Male Endocrine System

& Hormones

The male endocrine system consists primarily of the testicles, pituitary gland, and to a lesser extent the adrenal glands.

Adrenal-Testicle Combined.jpg

ANDROGENS (Male Sex Hormones)

Androgens are the male sex hormones.  There are three main androgens – androstenedione, testosterone, and dihydroxytestosterone (DHT for short).  The male body makes 95% of androgens in the testicles – mainly in the form of testosterone.  The male body makes the other 5% of androgens in the adrenal glands that sit on top of the kidneys in the upper abdomen – mainly in the form of androstenedione (see image above for relative location of adrenal glands in the torso to that of the testicles in the scrotum).

Androstenedione can turn into testosterone.  We will not discuss androstenedione further since its effect really comes from its ability to turn into testosterone.  An enzyme called 5-alpha reductase can convert testosterone into dihydroxytestosternone or DHT for short.  DHT is a more potent form of testosterone that affects sexual health and body hair growth.  For those that are

chemistry buffs, you can see in the diagram below that the only difference between testosterone and DHT is a difference in the ring structure at the lower left of the molecule– a double bond in the ring structure replaced by hydrogens.  Testosterone and DHT are vital

in the development and the configuration of the male body from muscle mass, fat

distribution, growth of body hair, the development and function of the sexual organs and more. 

Some have heard that men can make estrogen and if women can make androgens.  This is true, but only to a small extent.  Both testosterone and androstenedione can be transformed into estrogens by an enzyme called aromatase.  Men have hardly any aromatase, so very little testosterone gets

converted into estrogens. Women actually make androgens in their ovaries; but since the ovaries also make a lot of aromatase, they transform nearly all of that

androgen into estrogen.  This difference in aromatase levels between men and women is why men largely produce androgens and women produce estrogens. 

As you can see from the image at the right, estrogen and testosterone have similar in structures.

Some men may produce enough aromatase to convert some of their testosterone to estrogen.  This can sometimes occur in men who take testosterone replacements.  In these cases, some men may need to take aromatase blockers in order to stop converting their androgens to estrogens. 

 

Testosterone Production

Testosterone is produced in the testicles in a multistep process that requires fats and cholesterol, as well as the mineral zinc.  Vitamin D is also an important switch to “turn on” testosterone production.

  • Testosterone production actually begins with cholesterol and fat.  Now don’t go eat a ton of cholesterol, but adequate cholesterol and fat intake is necessary in order for the body to produce testosterone.  So fat-free or cholesterol-free diets are not good for men, especially young men going through puberty.

  • Zinc deficiency has been linked to lowering levels of testosterone.  Zinc is a mineral that is essential for the testicles to produce testosterone.  It can be lost easily through sweating, as well as through ejaculation because it is stored almost exclusively in prostate fluid (which makes up the majority of semen).  So adequate daily zinc intake can be important.  There is evidence that men who are zinc deficient can take 30mg of zinc every  day and significantly increase their testosterone levels.  However, doses of zinc greater than 40mg have been linked with toxicity.  Zinc only seems to boost testosterone levels in men who are zinc deficient. [i]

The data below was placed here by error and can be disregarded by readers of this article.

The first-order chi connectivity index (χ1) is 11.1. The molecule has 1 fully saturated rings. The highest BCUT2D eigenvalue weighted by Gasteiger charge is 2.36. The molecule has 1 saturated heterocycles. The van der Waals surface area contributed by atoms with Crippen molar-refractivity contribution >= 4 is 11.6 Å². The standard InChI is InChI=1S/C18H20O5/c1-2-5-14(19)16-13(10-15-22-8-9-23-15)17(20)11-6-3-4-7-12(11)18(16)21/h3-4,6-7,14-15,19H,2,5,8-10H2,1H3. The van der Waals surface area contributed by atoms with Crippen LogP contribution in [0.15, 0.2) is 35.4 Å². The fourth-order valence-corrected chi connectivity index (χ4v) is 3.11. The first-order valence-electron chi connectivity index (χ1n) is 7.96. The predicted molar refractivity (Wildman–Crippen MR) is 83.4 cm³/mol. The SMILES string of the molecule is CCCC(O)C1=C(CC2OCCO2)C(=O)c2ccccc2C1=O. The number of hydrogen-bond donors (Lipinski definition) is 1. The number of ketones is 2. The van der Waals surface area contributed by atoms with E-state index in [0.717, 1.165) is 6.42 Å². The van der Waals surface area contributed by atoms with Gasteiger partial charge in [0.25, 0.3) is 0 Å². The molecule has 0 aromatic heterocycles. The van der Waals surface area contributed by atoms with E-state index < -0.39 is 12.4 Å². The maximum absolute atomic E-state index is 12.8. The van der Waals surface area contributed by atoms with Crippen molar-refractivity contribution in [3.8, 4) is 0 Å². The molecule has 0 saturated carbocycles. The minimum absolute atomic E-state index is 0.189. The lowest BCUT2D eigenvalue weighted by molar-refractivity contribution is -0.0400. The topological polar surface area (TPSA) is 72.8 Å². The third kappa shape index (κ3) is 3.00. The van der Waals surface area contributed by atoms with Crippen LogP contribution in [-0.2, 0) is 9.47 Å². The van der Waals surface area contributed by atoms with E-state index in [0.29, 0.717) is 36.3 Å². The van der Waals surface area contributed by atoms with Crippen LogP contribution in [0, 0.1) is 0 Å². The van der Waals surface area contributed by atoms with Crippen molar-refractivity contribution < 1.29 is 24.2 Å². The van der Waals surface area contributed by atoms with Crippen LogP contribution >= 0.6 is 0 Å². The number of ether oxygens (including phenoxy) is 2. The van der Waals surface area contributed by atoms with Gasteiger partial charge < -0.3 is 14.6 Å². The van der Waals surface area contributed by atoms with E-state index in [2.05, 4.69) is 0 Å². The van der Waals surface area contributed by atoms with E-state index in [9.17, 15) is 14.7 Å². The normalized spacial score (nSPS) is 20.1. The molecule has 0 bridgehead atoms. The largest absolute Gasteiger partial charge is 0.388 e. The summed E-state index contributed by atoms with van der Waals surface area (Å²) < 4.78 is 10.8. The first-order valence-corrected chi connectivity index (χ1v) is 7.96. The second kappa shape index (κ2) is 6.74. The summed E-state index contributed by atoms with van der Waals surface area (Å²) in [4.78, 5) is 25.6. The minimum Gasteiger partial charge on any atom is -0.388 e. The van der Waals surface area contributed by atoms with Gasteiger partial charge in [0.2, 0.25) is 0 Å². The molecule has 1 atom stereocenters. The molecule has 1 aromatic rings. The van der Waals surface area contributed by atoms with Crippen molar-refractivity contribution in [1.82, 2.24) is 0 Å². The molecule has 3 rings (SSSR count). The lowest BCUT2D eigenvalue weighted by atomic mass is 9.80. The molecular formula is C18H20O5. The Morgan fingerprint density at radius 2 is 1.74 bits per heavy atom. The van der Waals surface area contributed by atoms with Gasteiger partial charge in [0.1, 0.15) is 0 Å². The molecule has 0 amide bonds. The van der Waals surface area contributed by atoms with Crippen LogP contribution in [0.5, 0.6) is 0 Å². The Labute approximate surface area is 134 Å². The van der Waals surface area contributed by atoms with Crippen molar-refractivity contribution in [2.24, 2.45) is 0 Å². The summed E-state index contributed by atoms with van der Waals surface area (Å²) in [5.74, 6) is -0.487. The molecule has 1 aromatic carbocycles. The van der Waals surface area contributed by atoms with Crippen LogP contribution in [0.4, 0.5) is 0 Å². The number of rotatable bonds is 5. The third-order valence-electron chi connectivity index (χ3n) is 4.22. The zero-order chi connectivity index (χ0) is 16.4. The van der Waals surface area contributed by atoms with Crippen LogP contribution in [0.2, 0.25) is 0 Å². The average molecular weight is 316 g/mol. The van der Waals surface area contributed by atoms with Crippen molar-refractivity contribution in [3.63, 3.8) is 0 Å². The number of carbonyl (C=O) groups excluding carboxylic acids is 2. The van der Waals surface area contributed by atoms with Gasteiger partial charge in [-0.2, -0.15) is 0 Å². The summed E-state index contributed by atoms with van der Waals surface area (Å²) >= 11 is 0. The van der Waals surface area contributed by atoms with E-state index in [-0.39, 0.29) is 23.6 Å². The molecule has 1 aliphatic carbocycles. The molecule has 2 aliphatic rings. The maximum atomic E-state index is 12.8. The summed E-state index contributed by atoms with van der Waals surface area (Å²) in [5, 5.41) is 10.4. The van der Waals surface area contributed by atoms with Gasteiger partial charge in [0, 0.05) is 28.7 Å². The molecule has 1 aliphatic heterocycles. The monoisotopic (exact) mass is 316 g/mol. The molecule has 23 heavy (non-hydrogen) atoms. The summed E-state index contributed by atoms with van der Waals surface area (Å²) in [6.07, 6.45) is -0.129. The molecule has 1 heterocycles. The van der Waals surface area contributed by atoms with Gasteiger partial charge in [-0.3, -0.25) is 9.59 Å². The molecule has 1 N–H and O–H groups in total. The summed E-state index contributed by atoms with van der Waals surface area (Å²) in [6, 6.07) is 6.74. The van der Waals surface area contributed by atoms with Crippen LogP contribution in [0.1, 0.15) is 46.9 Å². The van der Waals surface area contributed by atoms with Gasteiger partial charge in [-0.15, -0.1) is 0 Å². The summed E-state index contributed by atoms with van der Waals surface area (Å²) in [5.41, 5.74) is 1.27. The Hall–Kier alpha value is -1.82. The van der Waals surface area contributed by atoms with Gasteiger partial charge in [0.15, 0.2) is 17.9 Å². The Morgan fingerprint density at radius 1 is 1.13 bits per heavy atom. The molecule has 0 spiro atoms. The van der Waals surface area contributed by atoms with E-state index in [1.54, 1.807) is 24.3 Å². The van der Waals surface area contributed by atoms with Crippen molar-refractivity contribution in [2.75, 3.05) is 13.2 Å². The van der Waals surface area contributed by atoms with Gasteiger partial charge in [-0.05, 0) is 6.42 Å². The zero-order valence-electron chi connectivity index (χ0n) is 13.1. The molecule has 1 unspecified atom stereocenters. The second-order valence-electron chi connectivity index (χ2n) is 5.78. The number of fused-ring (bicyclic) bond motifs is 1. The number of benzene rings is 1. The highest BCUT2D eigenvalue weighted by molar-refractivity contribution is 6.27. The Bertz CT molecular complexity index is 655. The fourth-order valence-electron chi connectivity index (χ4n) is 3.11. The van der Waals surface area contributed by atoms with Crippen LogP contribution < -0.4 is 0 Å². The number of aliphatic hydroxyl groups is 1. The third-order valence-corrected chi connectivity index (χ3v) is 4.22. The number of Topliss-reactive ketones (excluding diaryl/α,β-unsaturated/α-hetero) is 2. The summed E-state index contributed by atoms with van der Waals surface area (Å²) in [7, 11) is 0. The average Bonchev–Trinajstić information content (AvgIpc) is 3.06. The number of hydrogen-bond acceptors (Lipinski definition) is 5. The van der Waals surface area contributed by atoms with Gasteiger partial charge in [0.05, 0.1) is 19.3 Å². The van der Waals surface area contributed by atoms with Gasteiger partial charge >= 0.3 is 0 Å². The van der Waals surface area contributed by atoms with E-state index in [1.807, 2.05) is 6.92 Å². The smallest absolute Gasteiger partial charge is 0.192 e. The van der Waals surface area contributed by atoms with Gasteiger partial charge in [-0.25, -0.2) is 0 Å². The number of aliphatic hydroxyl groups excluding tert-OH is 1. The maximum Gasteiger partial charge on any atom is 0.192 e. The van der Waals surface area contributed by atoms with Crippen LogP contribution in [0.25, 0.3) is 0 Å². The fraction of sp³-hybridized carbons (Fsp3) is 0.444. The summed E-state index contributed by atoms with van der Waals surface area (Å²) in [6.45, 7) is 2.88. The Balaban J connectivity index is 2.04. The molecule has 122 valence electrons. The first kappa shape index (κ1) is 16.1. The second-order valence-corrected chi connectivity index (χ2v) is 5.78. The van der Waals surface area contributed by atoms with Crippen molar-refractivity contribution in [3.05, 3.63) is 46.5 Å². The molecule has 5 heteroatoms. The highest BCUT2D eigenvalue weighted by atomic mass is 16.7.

• Men who are low in vitamin D have also been shown, not only to have lower testosterone levels, but tend to be more overweight.[ii]  It is thought that the testicles have a receptor (an on/off switch) that vitamin D binds to, which “turns testosterone production on.”  Trials have shown that men who take vitamin D can increase their testosterone production.[iii]   

  • Lack of, or inadequate secretion of, testosterone during puberty can lead to underdevelopment of the male reproductive system and sexual characteristics such as a less muscular body stature, limited hair growth, and genital underdevelopment.  Some of this has everything to do with testosterone production itself (muscle mass), but others are due to not enough testosterone to convert into DHT.

 

Roles and Effects of Testosterone

Testosterone has various effects on the male body.  Testosterone goes inside cells that have testosterone receptors and activates certain genes that promote and make us look and feel “male.”  Effects include:

  • Muscle growth (hence the reason men are more muscular than women on average) 

  • Fat distribution (men have a lower overall fat percentage compared to women, but  men get beer guts when women typically don’t)

  • Strengthens the bones

  • Deepening of the voice during puberty

  • High levels can cause acne and oily skin (thus the reason teenage boys often struggle with acne)

  • Sexualizes the brain, thus increasing libido (desire for sex) and sexual attraction (especially interest in the opposite sex)

  • Improved mood

  • Aggressive/domineering behaviors 

  • Growth of the penis and testicles during puberty

  • Growth and function of the sexual glands during puberty

  • Growth of pubic, axillary (armpit), facial, chest, and other body hair

  • Enhancing erectile function by triggering erections during sleep

  • Causing sperm development  in adolescents and adulthood

  • Energy (men with low testosterone/Low T often have fatigue)

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DHT (Dihydroxytestosterone)

As discussed above, an enzyme in the body called 5-alpha reductase transforms testosterone into another androgen called dihydroxytestosterone or DHT for short.  DHT is much more potent than testosterone and is critical for sexual development from the first few weeks of pregnancy all the way through puberty.  It is largely responsible for growth of sexual glands and production of sexual fluids.  It is also involved in body hair growth, as well as the main cause for balding in adult men.  Like testosterone, DHT targets specific tissues and some tissues are more sensitive to DHT than others.  These differences in tissue sensitivities vary from one man to the next and is one of the reasons why some men go bald and some men don’t or why some men have lots of chest hair and others don’t.  Hair growth and loss depends on whether or not the man’s skin and hair follicles are more or less sensitive to DHT.

Roles and effects of DHT

  • Proper fetal development of the male reproductive system (in fact, blocking DHT production can lead to severe birth defects and death of the fetus)

  • Normal sexual development during puberty

  • Body hair growth (facial, chest, abdominal, etc.)

  • Male pattern baldness (click HERE)

  • Growth of the prostate (can cause overgrowth of the prostate in older men called BPH, (click HERE)